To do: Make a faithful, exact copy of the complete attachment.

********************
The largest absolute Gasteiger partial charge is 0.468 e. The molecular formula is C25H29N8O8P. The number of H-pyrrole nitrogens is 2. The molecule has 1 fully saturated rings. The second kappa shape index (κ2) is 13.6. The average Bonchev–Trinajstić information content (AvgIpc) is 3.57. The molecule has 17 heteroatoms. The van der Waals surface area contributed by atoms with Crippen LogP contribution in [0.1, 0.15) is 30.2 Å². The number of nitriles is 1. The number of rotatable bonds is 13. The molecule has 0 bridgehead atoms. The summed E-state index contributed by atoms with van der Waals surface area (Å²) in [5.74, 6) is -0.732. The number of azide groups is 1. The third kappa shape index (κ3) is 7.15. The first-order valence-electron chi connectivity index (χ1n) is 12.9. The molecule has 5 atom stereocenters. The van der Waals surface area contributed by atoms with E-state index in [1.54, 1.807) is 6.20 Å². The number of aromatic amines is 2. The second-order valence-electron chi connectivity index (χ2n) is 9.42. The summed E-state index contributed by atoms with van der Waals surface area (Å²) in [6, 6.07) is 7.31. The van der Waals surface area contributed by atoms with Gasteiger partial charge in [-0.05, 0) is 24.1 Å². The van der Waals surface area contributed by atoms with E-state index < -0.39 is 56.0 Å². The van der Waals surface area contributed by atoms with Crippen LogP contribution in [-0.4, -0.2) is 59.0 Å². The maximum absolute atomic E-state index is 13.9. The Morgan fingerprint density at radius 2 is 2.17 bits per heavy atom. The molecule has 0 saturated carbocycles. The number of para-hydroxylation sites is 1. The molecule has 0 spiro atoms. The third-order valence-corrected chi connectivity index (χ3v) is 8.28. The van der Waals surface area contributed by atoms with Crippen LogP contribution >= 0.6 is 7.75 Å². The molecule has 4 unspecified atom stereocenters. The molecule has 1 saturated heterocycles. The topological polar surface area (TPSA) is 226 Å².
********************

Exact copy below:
The largest absolute Gasteiger partial charge is 0.468 e. The molecular formula is C25H29N8O8P. The number of H-pyrrole nitrogens is 2. The molecule has 1 fully saturated rings. The second kappa shape index (κ2) is 13.6. The average Bonchev–Trinajstić information content (AvgIpc) is 3.57. The molecule has 17 heteroatoms. The van der Waals surface area contributed by atoms with Crippen LogP contribution in [0.1, 0.15) is 30.2 Å². The number of nitriles is 1. The number of rotatable bonds is 13. The molecule has 0 bridgehead atoms. The summed E-state index contributed by atoms with van der Waals surface area (Å²) in [5.74, 6) is -0.732. The number of azide groups is 1. The third kappa shape index (κ3) is 7.15. The first-order valence-electron chi connectivity index (χ1n) is 12.9. The molecule has 5 atom stereocenters. The van der Waals surface area contributed by atoms with E-state index in [1.54, 1.807) is 6.20 Å². The number of aromatic amines is 2. The second-order valence-electron chi connectivity index (χ2n) is 9.42. The summed E-state index contributed by atoms with van der Waals surface area (Å²) in [6, 6.07) is 7.31. The van der Waals surface area contributed by atoms with Gasteiger partial charge in [-0.05, 0) is 24.1 Å². The van der Waals surface area contributed by atoms with E-state index < -0.39 is 56.0 Å². The van der Waals surface area contributed by atoms with Crippen LogP contribution in [-0.4, -0.2) is 59.0 Å². The maximum absolute atomic E-state index is 13.9. The Morgan fingerprint density at radius 2 is 2.17 bits per heavy atom. The molecule has 0 saturated carbocycles. The number of para-hydroxylation sites is 1. The molecule has 0 spiro atoms. The third-order valence-corrected chi connectivity index (χ3v) is 8.28. The van der Waals surface area contributed by atoms with Crippen LogP contribution >= 0.6 is 7.75 Å². The molecule has 4 unspecified atom stereocenters. The molecule has 1 saturated heterocycles. The topological polar surface area (TPSA) is 226 Å².